Kreuziger – nice win, shame about the Ferrari allegations. Orica’s strong performance. Sky and Sagan – missing in action, and more.

Words by Edward Pickering

Monday April 15, 2013

KREUZIGER: QUESTIONS TO ANSWER
Roman Kreuziger rode a clever and aggressive race to win the Amstel Gold Race. He chose the perfect moment to bridge from the peloton to the break, over the Cauberg, just as the peloton was being considerably weakened by the climb. Then he chose the perfect moment to attack the break, towards the top of the Bemelerberg climb. The timing was perfect, and he had the strength to take his lead all the way to the finish line.

Although this is the Czech rider’s first major one-day win, he’s had primarily good results in stage races until now. He’s won the Tour of Romandy and Tour of Switzerland, and achieved two top 10 results at the Tour de France, and fifth in the Giro d’Italia.

In fact, he was a real prodigy. I remember adding a sidebar to an interview Cycle Sport did with him in early 2010 which compared his results at the same age as other young achievers in the Tour de France since 1990.

When he was 22, he came 13th in the Tour (bumped up to 12th by a subsequent disqualification). Only Jan Ullrich, who was second in 1996 at the same age, had been better at the same age.

When he was 23, he came ninth in the Tour. That’s better than Andy Schleck (12th) and Vincenzo NIbali (20th) were at 23. Only Ullrich (1st in 1997, and Peter Luttenberger (fifth in 1996) were better.

However, he only improved to eighth at 24, in 2010, his last year with Liquigas. Fifth in the Giro in 2011, with Astana, was his last strong result in a Grand Tour. Since then, he’s been mediocre.

However, stunning results – and they were stunning, all the way back to his Tour of Switzerland win at 22 in 2008 – aren’t the only feature of Kreuziger’s early years as a professional. His name also popped up in the Lance Armstrong case brought by the United States Anti-Doping Agency at the end of last year.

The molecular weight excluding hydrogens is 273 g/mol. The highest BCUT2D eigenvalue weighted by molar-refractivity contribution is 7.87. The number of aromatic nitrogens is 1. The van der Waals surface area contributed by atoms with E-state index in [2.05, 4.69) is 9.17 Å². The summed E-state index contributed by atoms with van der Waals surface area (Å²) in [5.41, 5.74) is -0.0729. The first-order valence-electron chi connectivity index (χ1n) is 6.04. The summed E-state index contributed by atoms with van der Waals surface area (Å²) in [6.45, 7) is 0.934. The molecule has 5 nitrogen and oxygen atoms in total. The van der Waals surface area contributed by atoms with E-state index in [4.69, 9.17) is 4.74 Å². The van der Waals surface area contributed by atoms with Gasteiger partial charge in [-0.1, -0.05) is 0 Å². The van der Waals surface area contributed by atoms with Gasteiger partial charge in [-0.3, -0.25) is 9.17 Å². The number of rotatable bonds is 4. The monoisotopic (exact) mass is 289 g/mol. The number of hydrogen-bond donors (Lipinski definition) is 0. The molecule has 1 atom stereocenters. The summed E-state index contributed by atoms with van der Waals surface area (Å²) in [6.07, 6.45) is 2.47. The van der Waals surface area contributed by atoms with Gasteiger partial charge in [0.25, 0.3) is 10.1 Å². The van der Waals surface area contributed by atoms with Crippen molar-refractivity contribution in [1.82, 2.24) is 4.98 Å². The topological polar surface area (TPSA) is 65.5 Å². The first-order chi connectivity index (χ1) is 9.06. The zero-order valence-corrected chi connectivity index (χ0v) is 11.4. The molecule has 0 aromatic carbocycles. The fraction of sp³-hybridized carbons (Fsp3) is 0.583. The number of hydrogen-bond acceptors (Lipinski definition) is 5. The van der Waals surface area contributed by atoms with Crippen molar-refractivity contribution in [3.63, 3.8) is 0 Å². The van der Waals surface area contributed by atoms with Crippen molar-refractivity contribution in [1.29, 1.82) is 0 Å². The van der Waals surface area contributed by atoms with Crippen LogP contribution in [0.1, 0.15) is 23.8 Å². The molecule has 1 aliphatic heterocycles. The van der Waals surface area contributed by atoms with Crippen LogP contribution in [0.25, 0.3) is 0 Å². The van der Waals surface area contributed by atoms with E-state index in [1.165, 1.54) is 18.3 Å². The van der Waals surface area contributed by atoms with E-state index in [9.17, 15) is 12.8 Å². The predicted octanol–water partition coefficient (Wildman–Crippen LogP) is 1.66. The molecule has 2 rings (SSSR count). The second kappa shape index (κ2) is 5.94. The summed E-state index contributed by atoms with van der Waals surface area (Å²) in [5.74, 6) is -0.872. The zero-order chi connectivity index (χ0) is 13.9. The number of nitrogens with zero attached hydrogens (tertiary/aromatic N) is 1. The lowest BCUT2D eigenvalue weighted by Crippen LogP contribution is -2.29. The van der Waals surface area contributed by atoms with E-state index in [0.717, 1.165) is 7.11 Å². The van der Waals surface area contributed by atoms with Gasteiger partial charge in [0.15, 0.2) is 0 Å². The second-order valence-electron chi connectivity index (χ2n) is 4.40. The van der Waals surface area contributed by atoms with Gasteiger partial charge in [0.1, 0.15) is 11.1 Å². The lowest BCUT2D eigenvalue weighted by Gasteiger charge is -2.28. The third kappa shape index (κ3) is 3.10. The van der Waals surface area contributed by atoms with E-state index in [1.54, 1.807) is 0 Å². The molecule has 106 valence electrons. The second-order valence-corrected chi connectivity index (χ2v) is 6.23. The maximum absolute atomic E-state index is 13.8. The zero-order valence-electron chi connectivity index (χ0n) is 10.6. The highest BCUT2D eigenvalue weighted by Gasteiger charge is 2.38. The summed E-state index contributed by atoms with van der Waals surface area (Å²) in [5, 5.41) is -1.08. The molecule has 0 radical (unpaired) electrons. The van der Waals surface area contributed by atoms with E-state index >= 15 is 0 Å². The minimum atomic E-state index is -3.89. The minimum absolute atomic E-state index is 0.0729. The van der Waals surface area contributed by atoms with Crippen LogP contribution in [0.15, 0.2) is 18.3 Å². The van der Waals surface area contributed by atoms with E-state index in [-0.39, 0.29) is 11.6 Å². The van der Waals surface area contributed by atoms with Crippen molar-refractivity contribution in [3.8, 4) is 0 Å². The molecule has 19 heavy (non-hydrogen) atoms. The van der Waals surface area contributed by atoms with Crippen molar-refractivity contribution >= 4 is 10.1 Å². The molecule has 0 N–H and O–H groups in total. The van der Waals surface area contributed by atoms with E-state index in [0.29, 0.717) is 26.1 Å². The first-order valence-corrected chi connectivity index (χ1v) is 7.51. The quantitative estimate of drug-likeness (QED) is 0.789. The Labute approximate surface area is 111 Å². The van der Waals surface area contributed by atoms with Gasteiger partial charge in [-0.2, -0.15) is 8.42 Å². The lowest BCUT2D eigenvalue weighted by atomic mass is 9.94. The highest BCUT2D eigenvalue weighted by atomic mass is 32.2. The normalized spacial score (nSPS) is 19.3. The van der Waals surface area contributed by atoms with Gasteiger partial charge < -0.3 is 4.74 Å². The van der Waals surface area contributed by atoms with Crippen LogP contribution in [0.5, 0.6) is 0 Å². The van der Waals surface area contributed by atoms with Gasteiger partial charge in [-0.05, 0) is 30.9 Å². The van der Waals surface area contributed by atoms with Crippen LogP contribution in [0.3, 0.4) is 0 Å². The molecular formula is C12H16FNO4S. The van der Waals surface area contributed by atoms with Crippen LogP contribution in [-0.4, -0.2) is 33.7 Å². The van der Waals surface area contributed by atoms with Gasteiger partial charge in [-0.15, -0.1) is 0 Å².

In his witness statement, former rider Leonardo Bertagnolli alleged that Kreuziger was one of several Liquigas riders who was being trained by disgraced sports scientist Michele Ferrari. Bertagnolli admitted that Ferrari had administered EPO to him.

Now Kreuziger is a Classics winner, with the added novelty of having achieved it in an attacking, classy way. But given cycling’s past, he now owes it to the fans to clear up the matter of his relationship with Doctor Ferrari.

NEW COURSE, OLD TACTICS

Philippe Gilbert, Simon Gerrans and Alejandro Valverde are riders of similar strengths. Their speciality is uphill sprinting, which means the Ardennes Classics and Amstel Gold have been fertile territory for good results for them.

But yesterday, they got caught out by the route change. With the finish line 1,500 metres further down the road from the top of the Cauberg, uphill sprinting was no longer enough.

The trio were still the strongest riders on the Cauberg. Gilbert’s attack on the final climb was incredible, and it took Valverde and Gerrans a long time to claw their way up to his back wheel. Everybody else had been easily dropped.

But it counted for nothing when they couldn’t find enough common cause to close down Kreuziger, who was just over 10 seconds ahead at the top.